@Crusty: Why not take a leaf out of the radar technology and have a spinning ultrasonic dector turret on the robot. This could be turned by a stepper motor, so you would know where it was pointing relevant to the robots fixed chassis...
That's certainly a possibility -- but in the fullness of time I hope to have my Pixy machine vision sensor mounted on top of the robot ... I'll think about it...
Why not take a leaf out of the radar technology and have a spinning ultrasonic dector turret on the robot. This could be turned by a stepper motor, so you would know where it was pointing relevant to the robots fixed chassis.
It might also look very cool like Robby from the Forbidden Planet ?
What kind of shielding are you planning to use to minimize false positives in your neutrino sensor? ☺
Are you also planning to detect ionizing radiation? Gas leaks? Carbon monoxide? Pollen/particulate count? (With temperature, humidity, and barometric pressure, the robot might be half way to being a mobile weather station--lacking wind speed and direction and precipitation measurement [perhaps also illumination determination--cloudy, partly cloudy, sunny].)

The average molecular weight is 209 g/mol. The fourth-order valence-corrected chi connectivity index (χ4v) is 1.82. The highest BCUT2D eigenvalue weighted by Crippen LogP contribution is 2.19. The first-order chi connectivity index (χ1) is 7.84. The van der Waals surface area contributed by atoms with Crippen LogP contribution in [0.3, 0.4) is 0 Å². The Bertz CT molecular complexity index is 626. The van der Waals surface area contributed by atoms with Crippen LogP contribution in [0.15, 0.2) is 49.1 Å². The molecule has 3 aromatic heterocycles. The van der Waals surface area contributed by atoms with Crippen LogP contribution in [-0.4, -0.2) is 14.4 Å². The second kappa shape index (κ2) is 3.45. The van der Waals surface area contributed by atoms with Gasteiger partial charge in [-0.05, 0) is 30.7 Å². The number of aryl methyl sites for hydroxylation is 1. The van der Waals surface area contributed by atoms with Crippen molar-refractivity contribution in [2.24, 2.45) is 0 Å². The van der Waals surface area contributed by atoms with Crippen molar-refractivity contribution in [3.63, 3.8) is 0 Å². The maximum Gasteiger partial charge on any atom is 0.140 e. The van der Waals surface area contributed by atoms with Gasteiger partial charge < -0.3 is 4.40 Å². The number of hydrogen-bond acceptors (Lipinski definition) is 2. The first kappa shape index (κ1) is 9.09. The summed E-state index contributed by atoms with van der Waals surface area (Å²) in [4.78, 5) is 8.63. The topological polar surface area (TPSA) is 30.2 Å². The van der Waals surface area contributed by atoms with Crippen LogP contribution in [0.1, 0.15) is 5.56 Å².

What are the engineering and design challenges in creating successful IoT devices? These devices are usually small, resource-constrained electronics designed to sense, collect, send, and/or interpret data. Some of the devices need to be smart enough to act upon data in real time, 24/7. Are the design challenges the same as with embedded systems, but with a little developer- and IT-skills added in? What do engineers need to know? Rick Merritt talks with two experts about the tools and best options for designing IoT devices in 2016. Specifically the guests will discuss sensors, security, and lessons from IoT deployments.